As Weston Anson, author of “The Attorney’s Guide to the Business Mind,” states in his book — All business is selling:
“All economics is driven primarily by business and commercial interests. And all business is, indeed, driven by sales. Therefore, successful economics equals successful sales. This gross oversimplification does not gloss over a basic truth: that is, wihtout successful sales and marketing programs in place at all levels in any organization — from law firms to Procter & Gamble — planning is fundamentally unsound. Without strong sales and marketing, there is not a strong business base…”
As a licensed attorney, I have deep respect and admiration for the legal profession and the code of professional conduct that goes along with it. The world is changing and it is of great vital importance that we work to uphold the foundation on which the profession was built. But we should not fear the vocabulary. Being an ethical lawyer and recognizing that selling is an essential part of the business are not mutually exclusive.
The debate in firms should not be whether to do it or what to call it, it should be about how to do it in a way that allows lawyers to provide the highest standard of legal representation. But whether you call it marketing or business development or even what it is — sales — it is an essential part of the business of law.
Last week was the first week I went without posting a blog. I also turned down a golf outing with a former colleague who is now a prospective client. My excuse? I’m too busy.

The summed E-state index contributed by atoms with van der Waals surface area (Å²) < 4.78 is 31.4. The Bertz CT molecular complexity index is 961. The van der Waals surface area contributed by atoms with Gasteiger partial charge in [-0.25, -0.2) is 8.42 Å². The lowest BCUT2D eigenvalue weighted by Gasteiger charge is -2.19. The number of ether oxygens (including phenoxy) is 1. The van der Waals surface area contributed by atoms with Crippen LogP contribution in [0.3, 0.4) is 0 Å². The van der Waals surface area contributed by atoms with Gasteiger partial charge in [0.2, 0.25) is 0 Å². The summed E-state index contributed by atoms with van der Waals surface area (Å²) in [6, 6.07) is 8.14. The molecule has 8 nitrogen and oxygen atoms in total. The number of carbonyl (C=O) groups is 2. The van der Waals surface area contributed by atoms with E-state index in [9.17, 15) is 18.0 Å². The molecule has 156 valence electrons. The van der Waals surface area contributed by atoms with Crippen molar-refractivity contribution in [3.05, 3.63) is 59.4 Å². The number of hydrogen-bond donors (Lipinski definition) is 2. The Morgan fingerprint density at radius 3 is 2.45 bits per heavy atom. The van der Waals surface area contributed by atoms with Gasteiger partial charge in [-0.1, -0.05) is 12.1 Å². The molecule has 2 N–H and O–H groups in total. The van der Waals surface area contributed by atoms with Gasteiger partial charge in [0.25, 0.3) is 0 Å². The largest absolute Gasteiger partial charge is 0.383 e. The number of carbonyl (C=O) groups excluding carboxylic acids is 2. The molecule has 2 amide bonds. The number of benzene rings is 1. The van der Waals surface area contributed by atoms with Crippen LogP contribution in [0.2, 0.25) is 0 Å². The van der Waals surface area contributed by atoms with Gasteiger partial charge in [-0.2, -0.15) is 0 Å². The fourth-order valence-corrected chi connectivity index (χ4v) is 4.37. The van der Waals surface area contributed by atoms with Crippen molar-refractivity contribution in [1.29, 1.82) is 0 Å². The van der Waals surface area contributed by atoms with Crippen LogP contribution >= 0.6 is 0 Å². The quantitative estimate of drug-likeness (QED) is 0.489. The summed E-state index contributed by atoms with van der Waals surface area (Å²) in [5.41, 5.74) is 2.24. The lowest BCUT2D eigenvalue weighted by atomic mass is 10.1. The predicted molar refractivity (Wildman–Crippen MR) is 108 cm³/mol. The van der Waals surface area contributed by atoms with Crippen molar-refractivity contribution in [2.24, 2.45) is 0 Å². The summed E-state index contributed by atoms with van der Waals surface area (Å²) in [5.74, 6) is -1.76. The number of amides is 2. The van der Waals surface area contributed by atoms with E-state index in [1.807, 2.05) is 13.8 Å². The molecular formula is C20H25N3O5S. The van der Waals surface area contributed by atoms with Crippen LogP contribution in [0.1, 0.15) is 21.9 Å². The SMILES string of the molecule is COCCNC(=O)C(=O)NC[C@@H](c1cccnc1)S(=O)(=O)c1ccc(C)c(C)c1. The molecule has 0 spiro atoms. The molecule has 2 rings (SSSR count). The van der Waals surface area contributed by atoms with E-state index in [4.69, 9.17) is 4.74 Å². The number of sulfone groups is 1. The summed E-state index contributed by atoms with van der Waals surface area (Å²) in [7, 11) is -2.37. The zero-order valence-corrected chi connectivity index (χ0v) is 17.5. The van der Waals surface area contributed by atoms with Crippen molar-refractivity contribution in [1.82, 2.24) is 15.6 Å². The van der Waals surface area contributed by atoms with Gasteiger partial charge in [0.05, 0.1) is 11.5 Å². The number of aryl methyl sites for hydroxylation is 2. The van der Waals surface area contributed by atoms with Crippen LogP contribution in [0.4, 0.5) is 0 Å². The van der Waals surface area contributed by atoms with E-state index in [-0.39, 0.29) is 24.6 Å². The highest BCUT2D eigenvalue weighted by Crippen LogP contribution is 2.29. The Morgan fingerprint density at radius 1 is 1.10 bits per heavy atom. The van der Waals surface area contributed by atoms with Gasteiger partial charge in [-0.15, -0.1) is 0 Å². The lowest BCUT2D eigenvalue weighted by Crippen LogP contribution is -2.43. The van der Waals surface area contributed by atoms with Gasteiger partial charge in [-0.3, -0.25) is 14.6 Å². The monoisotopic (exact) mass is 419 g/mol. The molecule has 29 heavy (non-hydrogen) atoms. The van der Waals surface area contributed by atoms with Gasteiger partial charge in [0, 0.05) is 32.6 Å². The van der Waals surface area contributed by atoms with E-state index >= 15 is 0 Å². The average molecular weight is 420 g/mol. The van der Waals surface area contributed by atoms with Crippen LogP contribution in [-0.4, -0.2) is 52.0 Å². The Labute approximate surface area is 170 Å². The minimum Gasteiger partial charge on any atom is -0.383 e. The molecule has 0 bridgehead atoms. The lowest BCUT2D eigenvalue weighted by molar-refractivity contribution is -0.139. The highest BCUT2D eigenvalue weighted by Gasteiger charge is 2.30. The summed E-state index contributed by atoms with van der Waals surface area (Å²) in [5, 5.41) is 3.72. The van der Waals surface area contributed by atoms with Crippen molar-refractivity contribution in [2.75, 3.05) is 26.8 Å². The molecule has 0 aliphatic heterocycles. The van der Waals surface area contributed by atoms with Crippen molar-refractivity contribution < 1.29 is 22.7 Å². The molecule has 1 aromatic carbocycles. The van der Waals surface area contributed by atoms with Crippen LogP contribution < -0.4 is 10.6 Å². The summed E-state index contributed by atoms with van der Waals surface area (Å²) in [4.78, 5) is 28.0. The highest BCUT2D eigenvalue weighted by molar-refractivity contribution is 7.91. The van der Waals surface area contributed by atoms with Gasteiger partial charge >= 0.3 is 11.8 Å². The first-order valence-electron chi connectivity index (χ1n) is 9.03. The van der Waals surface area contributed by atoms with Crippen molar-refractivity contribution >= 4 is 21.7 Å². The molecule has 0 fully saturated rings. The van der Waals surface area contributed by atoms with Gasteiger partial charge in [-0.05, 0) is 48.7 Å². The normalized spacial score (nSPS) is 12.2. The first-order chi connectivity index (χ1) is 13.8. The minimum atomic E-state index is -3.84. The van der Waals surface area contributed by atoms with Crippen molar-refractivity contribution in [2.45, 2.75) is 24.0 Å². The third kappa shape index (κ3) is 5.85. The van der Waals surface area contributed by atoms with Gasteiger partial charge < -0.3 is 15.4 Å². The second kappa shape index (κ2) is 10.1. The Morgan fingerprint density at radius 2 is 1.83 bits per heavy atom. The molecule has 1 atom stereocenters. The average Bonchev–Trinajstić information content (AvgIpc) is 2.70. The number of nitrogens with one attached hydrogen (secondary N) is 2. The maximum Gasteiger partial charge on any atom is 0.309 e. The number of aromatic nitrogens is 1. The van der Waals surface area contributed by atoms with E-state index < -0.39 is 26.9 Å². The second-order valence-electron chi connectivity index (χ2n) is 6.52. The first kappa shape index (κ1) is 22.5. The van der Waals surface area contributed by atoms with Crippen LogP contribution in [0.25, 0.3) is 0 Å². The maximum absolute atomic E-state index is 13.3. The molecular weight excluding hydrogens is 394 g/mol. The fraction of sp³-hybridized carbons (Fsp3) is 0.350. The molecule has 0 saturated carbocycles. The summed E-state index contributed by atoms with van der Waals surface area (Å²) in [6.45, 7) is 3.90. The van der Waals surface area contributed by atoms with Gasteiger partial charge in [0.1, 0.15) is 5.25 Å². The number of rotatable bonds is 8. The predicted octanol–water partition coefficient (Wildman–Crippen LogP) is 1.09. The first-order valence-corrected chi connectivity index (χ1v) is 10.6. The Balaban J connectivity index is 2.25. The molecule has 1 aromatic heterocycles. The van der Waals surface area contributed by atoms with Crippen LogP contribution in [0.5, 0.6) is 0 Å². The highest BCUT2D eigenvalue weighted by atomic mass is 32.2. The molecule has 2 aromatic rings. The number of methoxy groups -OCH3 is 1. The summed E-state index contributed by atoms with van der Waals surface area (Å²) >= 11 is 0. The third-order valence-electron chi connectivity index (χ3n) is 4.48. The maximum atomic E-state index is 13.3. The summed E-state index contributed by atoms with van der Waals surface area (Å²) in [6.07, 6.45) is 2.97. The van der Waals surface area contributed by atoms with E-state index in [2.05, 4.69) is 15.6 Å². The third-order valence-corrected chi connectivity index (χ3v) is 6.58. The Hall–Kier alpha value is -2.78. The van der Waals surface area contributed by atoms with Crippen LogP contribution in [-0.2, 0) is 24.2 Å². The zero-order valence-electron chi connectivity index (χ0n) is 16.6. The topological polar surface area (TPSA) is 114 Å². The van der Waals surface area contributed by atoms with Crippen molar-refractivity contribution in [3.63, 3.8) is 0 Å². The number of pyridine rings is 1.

It’s true. October was a great month for my business. I have a new client ramping up and my existing clients are keeping me as busy as they ever have. And, I have a life. I have commitments to my family, friends and community that can’t be ignored.
But can I afford to say I am too busy to market myself and continue to develop new business? No.
I’m not alone. I have prospective clients tell me all of the time that they want to utilize my services but business is so busy that they can’t afford the time. And although I empathize, it’s simply not an excuse.
It’s when business is good that marketing and business development is more important than ever. It’s a time when you have the financial resources to invest in future business and for you to start filling your business development pipeline for when the current wave slows down.
The market for legal services is not a place of instant gratification. It takes time to identify the right prospective targets. It takes time to create new relationships. It takes more time to nurture those relationships until they are at a point where they are ready to buy.
Yes, it is a busy time of year and things are only going to get busier. But there are lots of ways to fit marketing and business development into your schedule. For me, I’m taking a Sunday afternoon to write a few blog posts, so I have them in reserve in the event I get too busy. And although golf is out of the question, I may at least be able to squeeze in some networking time on the 19th hole.
What’s your plan?